#! /usr/bin/perl use strict; # Build the dataset my $iterations = 100000; my $range = 10000; my $num_keys = 1000; my %hash = map { "a_" . int(rand($range)) => 0 } (0..$num_keys); my @array = sort keys %hash; my $cnt_array=0; my $cnt_hash=0; # look for random array entries my $start = time; for (0..$iterations) { my $key = "a_" . int(rand($range)); for (0..@array) { ++$cnt_array if $key eq $array[$_]; } } my $ttl = time - $start; print "Array search took $ttl seconds, found $cnt_array\n"; # look for random hash entries $start = time; for (0..$iterations) { my $key = "a_" . int(rand($range)); ++$cnt_hash if defined $hash{$key}; } $ttl = time - $start; print "Hash search took $ttl seconds, found $cnt_hash\n";

    When I ran this, I got the results:<\p>

    $ ./ Array search took 33 seconds, found 9534 Hash search took 0 seconds, found 9426

    So hashes definitely have their use...

    Note: I glossed over some of the details of a hash, so if you want to really get into the details you'll need to google a bit.


    Update: I just ran it with 10 million iterations, and got:

    $ ./ Array search took 3258 seconds, found 955277 Hash search took 16 seconds, found 954543
    So in this boneheaded example, the hash was about 200 times faster than an array search.
Re: datastructure of array and hash?
by citromatik (Curate) on Aug 02, 2007 at 08:21 UTC

    It is stated (for example, in Mastering Algorithms with Perl) that it's about 30% faster to store data in an array than in a hash, and about 20% faster to retrieve data from an array than from a hash. More or less it is what you are getting with your own benchmark

    A simple explanation would be that this happens because the subscript in an array tells Perl where to find that value in memory, while a hash must first convert its key into a hash value.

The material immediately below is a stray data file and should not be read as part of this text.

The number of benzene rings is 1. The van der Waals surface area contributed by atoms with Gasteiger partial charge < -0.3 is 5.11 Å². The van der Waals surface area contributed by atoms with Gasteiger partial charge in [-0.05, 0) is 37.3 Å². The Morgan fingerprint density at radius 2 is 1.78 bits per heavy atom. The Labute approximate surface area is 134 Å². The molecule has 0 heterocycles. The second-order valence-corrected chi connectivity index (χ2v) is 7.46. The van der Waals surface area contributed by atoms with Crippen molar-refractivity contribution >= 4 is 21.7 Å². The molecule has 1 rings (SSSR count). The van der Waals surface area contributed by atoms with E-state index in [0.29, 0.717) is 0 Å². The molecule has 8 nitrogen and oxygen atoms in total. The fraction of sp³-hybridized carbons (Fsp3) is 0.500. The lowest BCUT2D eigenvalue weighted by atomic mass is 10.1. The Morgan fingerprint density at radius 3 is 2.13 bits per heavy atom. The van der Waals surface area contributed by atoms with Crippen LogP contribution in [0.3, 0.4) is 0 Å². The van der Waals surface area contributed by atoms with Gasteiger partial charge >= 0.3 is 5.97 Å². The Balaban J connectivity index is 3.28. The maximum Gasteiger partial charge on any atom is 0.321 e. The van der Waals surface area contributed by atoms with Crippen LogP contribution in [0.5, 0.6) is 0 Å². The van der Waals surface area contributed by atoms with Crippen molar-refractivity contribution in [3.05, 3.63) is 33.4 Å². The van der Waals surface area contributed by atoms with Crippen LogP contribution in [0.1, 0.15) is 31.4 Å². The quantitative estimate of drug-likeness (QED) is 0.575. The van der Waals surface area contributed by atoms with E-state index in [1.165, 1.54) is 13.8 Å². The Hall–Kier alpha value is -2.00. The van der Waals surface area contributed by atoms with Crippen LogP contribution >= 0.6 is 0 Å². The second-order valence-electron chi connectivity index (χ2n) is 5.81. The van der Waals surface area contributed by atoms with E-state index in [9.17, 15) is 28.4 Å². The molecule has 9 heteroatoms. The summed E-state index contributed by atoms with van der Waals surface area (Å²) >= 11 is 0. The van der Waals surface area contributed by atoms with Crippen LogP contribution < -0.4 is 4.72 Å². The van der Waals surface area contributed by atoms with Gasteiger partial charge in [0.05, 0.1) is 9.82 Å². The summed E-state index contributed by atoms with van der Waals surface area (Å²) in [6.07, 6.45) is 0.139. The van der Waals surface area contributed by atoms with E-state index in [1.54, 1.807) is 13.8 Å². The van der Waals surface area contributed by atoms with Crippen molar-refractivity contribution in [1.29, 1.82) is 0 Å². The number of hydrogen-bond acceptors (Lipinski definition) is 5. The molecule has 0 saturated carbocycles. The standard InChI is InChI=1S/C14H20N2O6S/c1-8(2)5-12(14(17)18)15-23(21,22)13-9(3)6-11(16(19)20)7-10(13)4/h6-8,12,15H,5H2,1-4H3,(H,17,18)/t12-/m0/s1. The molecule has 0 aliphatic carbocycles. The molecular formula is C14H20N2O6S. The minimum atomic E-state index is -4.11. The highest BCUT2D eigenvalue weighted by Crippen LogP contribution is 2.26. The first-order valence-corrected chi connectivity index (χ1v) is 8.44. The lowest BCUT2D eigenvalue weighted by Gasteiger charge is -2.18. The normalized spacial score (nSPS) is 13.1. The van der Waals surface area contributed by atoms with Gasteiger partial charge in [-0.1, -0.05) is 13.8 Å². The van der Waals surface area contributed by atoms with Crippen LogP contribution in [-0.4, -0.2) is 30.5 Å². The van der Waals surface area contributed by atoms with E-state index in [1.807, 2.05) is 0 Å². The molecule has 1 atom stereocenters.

Re: datastructure of array and hash?
by holli (Abbot) on Aug 02, 2007 at 08:49 UTC
    Do yourself a favour and read about map:
    my @array = map { "a$_" } (1..10000); my %hash = map { $_ => "a$_" } (1..10000);

    holli, /regexed monk/
Re: datastructure of array and hash?
by Anonymous Monk on Aug 02, 2007 at 19:25 UTC
Re: datastructure of array and hash?
by Aim9b (Monk) on Aug 02, 2007 at 16:19 UTC
    Perl internals (& my neophyte status) not withstanding, I can only offer the following... Every memory location in every computer ever made, is accessed "numerically". That's just the way things are, so if you want the corresponding "Value" of green to the "Key" of Color, You must use a "hashing algorithm" (ha)to compute a numerical memory address from the bits-value of 'color'. There are several known hashing Algorithms and each is designed to work better than another on different sizes of files, arays, tables, hashes, or what-have-you. On the systems I work on, we can set the seed of these ha's to 0,1,2,etc. & create a more efficient (polynomial)Algorithm as the file size increases. Not sure if perl utilizes different ha's internally or not. By accessing an Array via its relative numeric index, getting the nth element would be faster, but looking for the element containing 'Color' would require a sort & a B-Tree Algorithm, making it slower than a hash. IMHO, but again, I'm just learning. ;-) That's it, for what it's worth.